- Hardwire- this makes the most reliable connection. Insulated, double-twist cables are the least susceptible to ambient interference. However, hardwiring the UUT interface can become unreliable after many connections. In addition, complex test setups cause a “cable farm” effect, which can reduce the efficiency of the station. Cables also limit the physical separation possible between the test equipment and the UUT.
- Ethernet – many modern setups bypass testing interfaces like GPIB in favor of Ethernet interfaces. The connection components are less expensive and more readily available. The interface to a computer is standard. The transmission speeds are high and the cables can be longer. New product setups are definite candidates for Ethernet connections over standard test interfaces.
- Wireless – wireless connections are an excellent way to avoid a cable farm. They also make changing the equipment very flexible. If the UUT connection can be made wireless, the per-unit testing time can drop dramatically. Engineers can turn almost any interface into a wireless interface with readily available conversion components. A combination of Ethernet and wireless technologies make a truly powerful and flexible automated system.
During this process, the engineer should remember that the best automation gains are almost always associated with the UUT. Any change in the design that shortens the UUT handling time will usually bring significant benefits.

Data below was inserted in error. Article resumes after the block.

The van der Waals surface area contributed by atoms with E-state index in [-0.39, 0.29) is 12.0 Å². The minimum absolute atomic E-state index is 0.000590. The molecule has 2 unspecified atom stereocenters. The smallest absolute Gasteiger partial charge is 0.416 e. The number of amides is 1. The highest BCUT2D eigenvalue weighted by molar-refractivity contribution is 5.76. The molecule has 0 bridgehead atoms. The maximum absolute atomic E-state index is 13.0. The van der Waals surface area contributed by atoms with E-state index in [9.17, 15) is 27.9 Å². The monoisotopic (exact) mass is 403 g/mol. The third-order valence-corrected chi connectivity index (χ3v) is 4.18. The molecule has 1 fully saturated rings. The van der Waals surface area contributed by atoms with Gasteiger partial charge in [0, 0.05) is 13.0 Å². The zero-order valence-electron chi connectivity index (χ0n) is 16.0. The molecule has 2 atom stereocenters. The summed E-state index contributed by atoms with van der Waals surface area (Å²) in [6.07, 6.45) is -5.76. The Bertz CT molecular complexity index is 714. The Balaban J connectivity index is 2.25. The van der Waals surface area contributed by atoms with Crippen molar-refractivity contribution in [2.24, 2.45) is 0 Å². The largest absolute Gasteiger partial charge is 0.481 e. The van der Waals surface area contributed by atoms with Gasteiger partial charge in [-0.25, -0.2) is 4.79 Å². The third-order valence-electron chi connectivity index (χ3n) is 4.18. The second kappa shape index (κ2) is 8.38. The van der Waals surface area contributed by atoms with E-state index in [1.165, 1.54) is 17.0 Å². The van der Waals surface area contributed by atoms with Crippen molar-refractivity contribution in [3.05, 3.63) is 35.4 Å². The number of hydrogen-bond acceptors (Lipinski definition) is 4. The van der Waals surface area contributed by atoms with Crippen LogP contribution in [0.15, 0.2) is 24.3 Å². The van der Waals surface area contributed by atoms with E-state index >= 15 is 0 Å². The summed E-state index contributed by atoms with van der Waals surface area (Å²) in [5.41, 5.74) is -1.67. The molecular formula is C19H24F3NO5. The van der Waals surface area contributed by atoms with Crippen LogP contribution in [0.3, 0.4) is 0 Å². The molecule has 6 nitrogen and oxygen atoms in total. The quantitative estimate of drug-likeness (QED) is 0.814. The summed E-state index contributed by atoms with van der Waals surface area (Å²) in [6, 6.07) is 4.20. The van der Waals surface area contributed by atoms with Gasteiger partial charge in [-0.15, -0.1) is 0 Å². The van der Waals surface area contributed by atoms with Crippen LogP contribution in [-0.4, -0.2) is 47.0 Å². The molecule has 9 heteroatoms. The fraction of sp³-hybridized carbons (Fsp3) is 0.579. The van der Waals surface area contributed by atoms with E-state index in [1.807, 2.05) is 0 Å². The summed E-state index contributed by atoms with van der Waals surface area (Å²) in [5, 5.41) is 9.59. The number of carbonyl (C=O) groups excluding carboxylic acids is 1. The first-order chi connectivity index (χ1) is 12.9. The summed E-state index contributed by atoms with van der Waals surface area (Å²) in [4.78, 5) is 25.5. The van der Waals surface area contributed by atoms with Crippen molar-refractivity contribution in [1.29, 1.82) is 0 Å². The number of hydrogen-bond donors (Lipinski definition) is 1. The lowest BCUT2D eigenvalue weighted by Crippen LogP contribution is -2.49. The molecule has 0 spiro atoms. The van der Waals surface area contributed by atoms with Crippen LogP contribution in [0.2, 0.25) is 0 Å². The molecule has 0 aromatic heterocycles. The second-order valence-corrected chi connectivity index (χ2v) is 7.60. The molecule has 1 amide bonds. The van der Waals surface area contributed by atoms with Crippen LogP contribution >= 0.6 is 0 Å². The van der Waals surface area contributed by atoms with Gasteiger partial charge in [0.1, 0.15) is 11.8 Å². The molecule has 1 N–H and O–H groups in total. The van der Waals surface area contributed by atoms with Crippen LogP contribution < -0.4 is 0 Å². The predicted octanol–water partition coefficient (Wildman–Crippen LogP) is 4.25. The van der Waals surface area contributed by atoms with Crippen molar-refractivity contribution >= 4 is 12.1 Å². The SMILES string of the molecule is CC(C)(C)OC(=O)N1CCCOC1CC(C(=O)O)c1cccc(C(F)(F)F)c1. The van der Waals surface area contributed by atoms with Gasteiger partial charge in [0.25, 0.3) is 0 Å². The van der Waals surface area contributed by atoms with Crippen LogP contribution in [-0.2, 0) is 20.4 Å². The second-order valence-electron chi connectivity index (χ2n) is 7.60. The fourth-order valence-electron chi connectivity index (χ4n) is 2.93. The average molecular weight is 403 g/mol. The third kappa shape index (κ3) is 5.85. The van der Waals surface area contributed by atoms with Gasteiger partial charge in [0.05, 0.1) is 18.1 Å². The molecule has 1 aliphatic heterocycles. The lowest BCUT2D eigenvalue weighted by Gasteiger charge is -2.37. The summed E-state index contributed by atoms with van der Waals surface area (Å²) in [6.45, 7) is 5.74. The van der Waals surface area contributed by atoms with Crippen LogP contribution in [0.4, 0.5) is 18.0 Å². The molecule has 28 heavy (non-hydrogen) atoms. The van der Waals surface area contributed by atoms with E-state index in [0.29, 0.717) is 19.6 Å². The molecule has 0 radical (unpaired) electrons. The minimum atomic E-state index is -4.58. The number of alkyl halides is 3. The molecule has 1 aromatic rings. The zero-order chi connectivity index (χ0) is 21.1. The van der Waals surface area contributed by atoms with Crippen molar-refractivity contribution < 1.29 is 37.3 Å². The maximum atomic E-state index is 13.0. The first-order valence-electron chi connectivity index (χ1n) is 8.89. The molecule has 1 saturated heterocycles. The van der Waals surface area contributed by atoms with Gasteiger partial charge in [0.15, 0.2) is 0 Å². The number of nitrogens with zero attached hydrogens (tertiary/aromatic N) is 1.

4. Choose the Controller
Simple test setups can be driven by stand-alone automation controllers. However, the most flexible modern systems are designed with a standard personal computer at the core. This allows quick changes to the test routine, offers the ability to log and save information easily, and often affords the lowest cost. Because most computers are online, computer control also allows test technicians to monitor the stations remotely through the Internet.
5. Choose the Management Software
Some complex, unique test systems, such as those that test telephony components, have specialty test software. For more general setups, designers can take advantage of automation software designed especially for testing. Several of these packages are offered by major test equipment manufacturers, in order to support the use of their hardware products. However, engineers can realize the most powerful and flexible designs by using a standard design software such as C# or Java. To do this, engineers must choose equipment with an interface API (application programming interface) that drives the equipment. Most modern equipment does have an API. If the engineer adopts this strategy, then he or she generally finds it easy to design the API driver for the UUT itself.
Using a general software interface also allows engineers to take advantage of full product management software. This software integrates the performance requirements, the test procedure, and the compliance results to maintain a complete design and manufacturing system for the lifetime of the product.
6. Test the Automation
Before the automation setup can become a standard, it must be validated against the original manual setup. This is often done by designating a set of three or more “golden” UUTs, which have been qualified by the original, manual setup. In the next step, the technician tests the golden units with the new automated setup. Results are validated across the entire cross-section of the test procedure, allowing the automated setup to become the new standard.
By following these steps, engineers can modernize test setups, reduce per unit test times, and increase the operational profitability of their product lines.